Sen is now being held in Siraha jail under the Arms and Ammunitions Act.

In a March 1 letter to Prime Minister Krishna Prasad Bhattarai, CPJ urged him to order Sen's immediate release, noting that Sen had been held for more than 10 months on charges that were never proven in a court of law.

MARCH 12
Jagdish Bhattarai, Nava Janachetana IMPRISONED

Rather than comply with a court order that he apologize for writing an editorial about corruption in the local judiciary, Bhattarai, editor of the Nepali-language weekly Nava Janachetana ("New Public Conscience"), chose to serve a one-week sentence for contempt of court.

The sentence stemmed from an editorial, entitled "Saviors of Justice Corrupt," that appeared in the January 11, 1999, edition of Nava Janachetana. The Palpa District Court started contempt proceedings against Bhattarai on January 16, 1999, and delivered the guilty verdict on August 12. Judge Raghu Nath Aryal sentenced Bhattarai to seven days in prison and ordered him to pay a fine of 500 rupees (US$7). The court told Bhattarai that the sentence would be waived if he published an apology within six months.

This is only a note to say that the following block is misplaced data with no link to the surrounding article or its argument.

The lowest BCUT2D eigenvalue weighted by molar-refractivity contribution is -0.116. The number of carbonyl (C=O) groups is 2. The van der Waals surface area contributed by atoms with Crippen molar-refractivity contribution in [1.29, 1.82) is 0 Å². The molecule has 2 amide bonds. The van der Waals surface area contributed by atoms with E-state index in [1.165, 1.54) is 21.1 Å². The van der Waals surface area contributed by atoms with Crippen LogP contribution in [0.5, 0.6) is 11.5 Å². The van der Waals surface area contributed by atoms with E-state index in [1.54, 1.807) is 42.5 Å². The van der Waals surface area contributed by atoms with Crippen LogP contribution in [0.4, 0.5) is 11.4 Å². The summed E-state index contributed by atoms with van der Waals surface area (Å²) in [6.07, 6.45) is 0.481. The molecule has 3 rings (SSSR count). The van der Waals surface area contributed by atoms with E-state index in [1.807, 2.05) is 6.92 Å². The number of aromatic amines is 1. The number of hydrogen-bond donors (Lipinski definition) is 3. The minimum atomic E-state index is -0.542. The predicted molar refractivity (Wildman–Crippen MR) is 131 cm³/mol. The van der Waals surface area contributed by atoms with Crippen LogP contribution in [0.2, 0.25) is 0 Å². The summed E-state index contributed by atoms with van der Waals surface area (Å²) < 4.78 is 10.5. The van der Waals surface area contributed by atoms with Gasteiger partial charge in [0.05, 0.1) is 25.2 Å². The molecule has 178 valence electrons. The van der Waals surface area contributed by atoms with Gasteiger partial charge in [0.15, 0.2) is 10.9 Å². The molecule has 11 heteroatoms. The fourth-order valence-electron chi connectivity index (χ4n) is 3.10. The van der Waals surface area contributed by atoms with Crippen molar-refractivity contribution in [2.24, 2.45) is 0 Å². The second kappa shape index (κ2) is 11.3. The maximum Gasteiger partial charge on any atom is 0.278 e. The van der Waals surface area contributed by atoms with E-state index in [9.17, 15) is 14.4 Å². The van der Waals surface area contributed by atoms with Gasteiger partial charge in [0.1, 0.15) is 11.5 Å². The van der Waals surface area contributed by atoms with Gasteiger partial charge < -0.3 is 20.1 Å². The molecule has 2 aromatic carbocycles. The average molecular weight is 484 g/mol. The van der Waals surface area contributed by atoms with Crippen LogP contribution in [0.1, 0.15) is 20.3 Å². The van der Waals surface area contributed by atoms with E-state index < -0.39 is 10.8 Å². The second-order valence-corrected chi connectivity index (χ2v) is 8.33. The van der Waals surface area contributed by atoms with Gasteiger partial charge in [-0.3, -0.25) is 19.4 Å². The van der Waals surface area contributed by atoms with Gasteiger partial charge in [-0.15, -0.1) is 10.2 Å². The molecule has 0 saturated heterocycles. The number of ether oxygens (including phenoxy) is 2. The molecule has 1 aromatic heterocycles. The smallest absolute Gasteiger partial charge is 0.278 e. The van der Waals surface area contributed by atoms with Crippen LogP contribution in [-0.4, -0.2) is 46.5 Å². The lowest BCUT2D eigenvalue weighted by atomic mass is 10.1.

Bhattarai stood by his story and refused to publish an apology. Meanwhile, the court had already notified the journalist, who is also the Palpa District correspondent for the English-language daily Kathmandu Post and its sister paper, the Nepali-language Kantipur Daily, that he could be arrested after February 10, 2000. On March 12, Bhattarai decided to serve his sentence and turned himself in.

After his release on March 19, Bhattarai addressed a Palpa meeting called by the Nepal Journalists Federation. "I hope my jail term will further embolden journalists to use their pens against the distortions existing in our society," he said, according to the Kathmandu Post.

Copyright notice: © Committee to Protect Journalists. All rights reserved. Articles may be reproduced only with permission from CPJ.